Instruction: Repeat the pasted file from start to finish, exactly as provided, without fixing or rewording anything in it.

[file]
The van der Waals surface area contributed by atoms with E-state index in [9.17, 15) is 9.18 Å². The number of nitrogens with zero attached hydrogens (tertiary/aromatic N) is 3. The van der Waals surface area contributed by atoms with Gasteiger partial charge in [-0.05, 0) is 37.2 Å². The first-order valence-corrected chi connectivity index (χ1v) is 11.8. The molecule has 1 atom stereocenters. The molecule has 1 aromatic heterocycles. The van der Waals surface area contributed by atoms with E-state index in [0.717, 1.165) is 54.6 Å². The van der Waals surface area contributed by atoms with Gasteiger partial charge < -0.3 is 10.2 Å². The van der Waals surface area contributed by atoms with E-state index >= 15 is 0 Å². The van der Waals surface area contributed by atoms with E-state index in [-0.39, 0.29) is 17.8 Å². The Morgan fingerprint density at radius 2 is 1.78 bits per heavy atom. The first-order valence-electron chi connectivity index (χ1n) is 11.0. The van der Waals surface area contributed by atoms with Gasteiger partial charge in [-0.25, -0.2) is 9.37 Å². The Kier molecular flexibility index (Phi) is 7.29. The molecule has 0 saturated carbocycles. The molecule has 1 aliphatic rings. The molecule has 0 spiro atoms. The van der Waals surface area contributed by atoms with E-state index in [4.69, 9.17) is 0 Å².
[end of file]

The van der Waals surface area contributed by atoms with E-state index in [9.17, 15) is 9.18 Å². The number of nitrogens with zero attached hydrogens (tertiary/aromatic N) is 3. The van der Waals surface area contributed by atoms with Gasteiger partial charge in [-0.05, 0) is 37.2 Å². The first-order valence-corrected chi connectivity index (χ1v) is 11.8. The molecule has 1 atom stereocenters. The molecule has 1 aromatic heterocycles. The van der Waals surface area contributed by atoms with E-state index in [0.717, 1.165) is 54.6 Å². The van der Waals surface area contributed by atoms with Gasteiger partial charge < -0.3 is 10.2 Å². The van der Waals surface area contributed by atoms with E-state index >= 15 is 0 Å². The van der Waals surface area contributed by atoms with E-state index in [-0.39, 0.29) is 17.8 Å². The Morgan fingerprint density at radius 2 is 1.78 bits per heavy atom. The first-order valence-electron chi connectivity index (χ1n) is 11.0. The van der Waals surface area contributed by atoms with Gasteiger partial charge in [-0.25, -0.2) is 9.37 Å². The Kier molecular flexibility index (Phi) is 7.29. The molecule has 0 saturated carbocycles. The molecule has 1 aliphatic rings. The molecule has 0 spiro atoms. The van der Waals surface area contributed by atoms with E-state index in [4.69, 9.17) is 0 Å².